The institutionalisation of death has resulted in a misconstruction of grief within our society. There is an expectation of those grieving to avoid emotional depth and showing vulnerability, especially in teenagers. This alienates and discourages teenagers from dealing with grief in a healthy manner. At a time of enormous physical and mental changes, reevaluating self-identity and shifting parental relationships, the death of a loved one is devastating. Initial support is crucial and it is received early around the funeral. However, it is in the six to twelve months after a death, that support is scarce when it is needed most.
The 'Without Expectations' book was designed and written to facilitate grieving adolescents in their personal journey. Using Human-Centred Design, the project explores the emotional complexities within grief by discussing the use of ritual objects in order to help the adolescent process and comprehend, while maintaining important metaphysical relationships with the deceased. Embracing my personal experience of losing my mother at thirteen, I created a silver pendant out of her signature, and a scarf that conceals a handwritten letter from my mum until its exposed to touch, revealing the words in a private statement of grief that can be worn publicly.
Grief is forever. Western society often frames grief as a 'stage' for people to overcome. However, new frameworks suggest that grief is an ongoing process. This leaves long-term grievers without support or agency. It's increasingly true in adolescents, as an under researched stage of development that wasn't even recognised until the 1940s. 'Without Expectation' is designed as a tool for adolescents to cope with long-term grief through the use of ritual objects and strategies for managing shifting relationship dynamics. The impact is to improve grief-literacy and facilitate the de-stigmatisation of death, by encouraging adolescents to talk openly about loss.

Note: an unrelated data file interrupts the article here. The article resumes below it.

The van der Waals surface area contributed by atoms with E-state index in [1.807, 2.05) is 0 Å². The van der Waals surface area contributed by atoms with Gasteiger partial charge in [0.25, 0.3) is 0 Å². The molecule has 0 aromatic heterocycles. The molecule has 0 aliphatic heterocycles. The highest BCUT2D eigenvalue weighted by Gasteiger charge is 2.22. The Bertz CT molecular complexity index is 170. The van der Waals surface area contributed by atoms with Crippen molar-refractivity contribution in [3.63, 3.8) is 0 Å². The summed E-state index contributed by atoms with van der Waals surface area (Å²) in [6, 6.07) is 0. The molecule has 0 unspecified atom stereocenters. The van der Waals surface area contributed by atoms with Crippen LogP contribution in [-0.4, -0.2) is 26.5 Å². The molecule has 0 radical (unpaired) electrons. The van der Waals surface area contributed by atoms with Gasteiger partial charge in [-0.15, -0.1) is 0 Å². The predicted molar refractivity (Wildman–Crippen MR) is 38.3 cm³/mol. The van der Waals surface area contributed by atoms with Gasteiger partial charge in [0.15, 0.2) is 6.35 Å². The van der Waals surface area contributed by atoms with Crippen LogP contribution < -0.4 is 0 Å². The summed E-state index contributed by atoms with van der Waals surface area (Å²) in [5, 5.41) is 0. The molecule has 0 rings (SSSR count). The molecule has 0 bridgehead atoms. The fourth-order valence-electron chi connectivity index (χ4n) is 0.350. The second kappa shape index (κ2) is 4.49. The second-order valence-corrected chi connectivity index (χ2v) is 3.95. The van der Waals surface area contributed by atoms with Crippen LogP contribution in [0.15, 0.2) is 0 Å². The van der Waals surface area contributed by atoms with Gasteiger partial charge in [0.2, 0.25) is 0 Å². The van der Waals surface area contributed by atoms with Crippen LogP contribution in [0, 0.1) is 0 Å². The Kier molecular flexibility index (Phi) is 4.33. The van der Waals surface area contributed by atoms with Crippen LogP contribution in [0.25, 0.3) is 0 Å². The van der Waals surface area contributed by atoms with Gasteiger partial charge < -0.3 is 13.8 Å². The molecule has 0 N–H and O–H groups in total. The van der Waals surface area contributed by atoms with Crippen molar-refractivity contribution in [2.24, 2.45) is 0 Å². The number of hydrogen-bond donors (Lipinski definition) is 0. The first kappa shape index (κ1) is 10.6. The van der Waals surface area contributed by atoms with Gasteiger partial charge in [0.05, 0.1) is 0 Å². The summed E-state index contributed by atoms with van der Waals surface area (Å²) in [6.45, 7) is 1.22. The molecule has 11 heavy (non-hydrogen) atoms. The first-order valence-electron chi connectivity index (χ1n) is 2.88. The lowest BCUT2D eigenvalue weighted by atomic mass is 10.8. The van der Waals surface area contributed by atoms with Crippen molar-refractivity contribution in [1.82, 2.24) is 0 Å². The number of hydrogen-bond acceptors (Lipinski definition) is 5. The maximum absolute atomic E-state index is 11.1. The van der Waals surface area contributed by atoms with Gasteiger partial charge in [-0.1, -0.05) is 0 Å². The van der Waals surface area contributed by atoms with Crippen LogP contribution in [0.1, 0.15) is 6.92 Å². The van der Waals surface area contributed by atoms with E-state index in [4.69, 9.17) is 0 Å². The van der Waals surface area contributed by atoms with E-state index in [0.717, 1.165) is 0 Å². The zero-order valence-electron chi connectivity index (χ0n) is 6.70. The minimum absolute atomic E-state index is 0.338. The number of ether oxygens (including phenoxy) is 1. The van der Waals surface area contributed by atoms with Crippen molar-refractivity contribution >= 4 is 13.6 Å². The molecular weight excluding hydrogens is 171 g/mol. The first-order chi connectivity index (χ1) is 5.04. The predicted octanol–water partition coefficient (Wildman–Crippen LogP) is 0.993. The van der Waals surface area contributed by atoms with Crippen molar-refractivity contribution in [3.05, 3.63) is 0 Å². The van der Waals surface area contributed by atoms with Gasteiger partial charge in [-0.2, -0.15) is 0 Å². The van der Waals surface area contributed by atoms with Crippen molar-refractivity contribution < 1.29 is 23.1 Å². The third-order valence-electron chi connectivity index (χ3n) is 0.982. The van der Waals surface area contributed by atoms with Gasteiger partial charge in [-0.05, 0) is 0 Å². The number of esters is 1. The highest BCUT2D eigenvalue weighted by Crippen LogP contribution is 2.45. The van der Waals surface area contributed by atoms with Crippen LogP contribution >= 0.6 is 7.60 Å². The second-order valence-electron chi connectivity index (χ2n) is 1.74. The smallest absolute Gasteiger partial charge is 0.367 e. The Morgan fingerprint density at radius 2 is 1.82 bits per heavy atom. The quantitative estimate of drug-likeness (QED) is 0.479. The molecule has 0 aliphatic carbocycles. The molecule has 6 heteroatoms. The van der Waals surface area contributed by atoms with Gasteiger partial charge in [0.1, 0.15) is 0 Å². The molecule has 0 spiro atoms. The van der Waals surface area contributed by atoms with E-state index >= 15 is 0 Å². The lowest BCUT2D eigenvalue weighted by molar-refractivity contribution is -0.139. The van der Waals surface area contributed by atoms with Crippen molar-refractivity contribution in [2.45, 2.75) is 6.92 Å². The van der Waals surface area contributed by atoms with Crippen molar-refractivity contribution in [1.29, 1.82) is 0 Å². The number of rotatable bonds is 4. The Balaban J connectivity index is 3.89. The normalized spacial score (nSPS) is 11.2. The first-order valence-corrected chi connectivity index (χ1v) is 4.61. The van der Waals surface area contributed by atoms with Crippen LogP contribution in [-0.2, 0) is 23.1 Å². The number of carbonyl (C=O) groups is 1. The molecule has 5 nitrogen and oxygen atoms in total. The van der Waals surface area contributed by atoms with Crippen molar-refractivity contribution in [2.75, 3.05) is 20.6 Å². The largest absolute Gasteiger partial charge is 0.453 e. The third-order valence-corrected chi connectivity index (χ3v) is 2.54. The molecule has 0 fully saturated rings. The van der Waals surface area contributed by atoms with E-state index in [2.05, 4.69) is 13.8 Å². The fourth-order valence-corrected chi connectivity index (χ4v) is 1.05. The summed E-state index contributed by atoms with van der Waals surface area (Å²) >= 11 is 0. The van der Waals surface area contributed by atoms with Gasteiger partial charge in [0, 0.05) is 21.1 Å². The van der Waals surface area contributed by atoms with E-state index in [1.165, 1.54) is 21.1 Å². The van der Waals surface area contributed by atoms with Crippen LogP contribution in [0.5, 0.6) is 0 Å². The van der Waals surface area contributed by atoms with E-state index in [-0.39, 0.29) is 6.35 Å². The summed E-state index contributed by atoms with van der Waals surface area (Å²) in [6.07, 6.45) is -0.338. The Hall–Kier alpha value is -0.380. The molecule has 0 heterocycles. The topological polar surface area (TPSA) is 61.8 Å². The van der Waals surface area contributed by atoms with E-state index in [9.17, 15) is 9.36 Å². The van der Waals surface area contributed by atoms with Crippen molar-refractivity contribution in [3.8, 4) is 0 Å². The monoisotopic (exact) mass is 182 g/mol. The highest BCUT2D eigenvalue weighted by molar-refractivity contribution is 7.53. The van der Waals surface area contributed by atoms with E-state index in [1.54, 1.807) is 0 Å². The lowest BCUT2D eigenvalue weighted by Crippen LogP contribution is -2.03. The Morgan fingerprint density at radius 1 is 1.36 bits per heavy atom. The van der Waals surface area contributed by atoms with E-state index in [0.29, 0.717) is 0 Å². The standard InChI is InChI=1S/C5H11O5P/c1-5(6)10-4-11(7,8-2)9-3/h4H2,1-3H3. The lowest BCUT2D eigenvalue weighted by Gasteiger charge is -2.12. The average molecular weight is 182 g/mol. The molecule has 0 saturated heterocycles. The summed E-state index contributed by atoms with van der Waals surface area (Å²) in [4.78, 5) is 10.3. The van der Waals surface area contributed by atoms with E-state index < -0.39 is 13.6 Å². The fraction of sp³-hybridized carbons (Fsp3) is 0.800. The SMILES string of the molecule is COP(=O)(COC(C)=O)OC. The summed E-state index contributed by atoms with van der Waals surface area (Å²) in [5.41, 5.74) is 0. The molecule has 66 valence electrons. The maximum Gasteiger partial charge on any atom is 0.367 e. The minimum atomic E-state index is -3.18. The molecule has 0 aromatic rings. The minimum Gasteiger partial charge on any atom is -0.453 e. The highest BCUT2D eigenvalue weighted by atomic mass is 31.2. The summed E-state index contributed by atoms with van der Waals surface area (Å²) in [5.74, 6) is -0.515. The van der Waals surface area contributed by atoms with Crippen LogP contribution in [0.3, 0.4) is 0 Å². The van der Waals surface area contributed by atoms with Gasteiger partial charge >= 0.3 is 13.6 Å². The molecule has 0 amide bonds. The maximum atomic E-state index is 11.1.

This project was evaluated by a multi-disciplinary team consisting of a professional psychologist, trauma counsellor and a deathcare designer from the fashion industry. Due to the sensitive nature of the project, implementation was kept anonymous when trialled with a select group of young people throughout the design process. During these discussions about death, many of the interview respondents noted that it was their first real opportunity to discuss their grief outside of close relatives. Although this design solution focused specifically on adolescents from a western society, grief is a near universal experience. By collaborating with others, and applying a human centred approach, the project has the capacity to be scaled and transformed to provide the same support for other age and culture demographics. Additionally, due to its taboo nature, design innovation is currently scarce in the deathcare industry. My intent when tackling this Wicked design problem is to promote conversation and encourage new opportunities for design to make a positive impact in people's quality of life and mental health.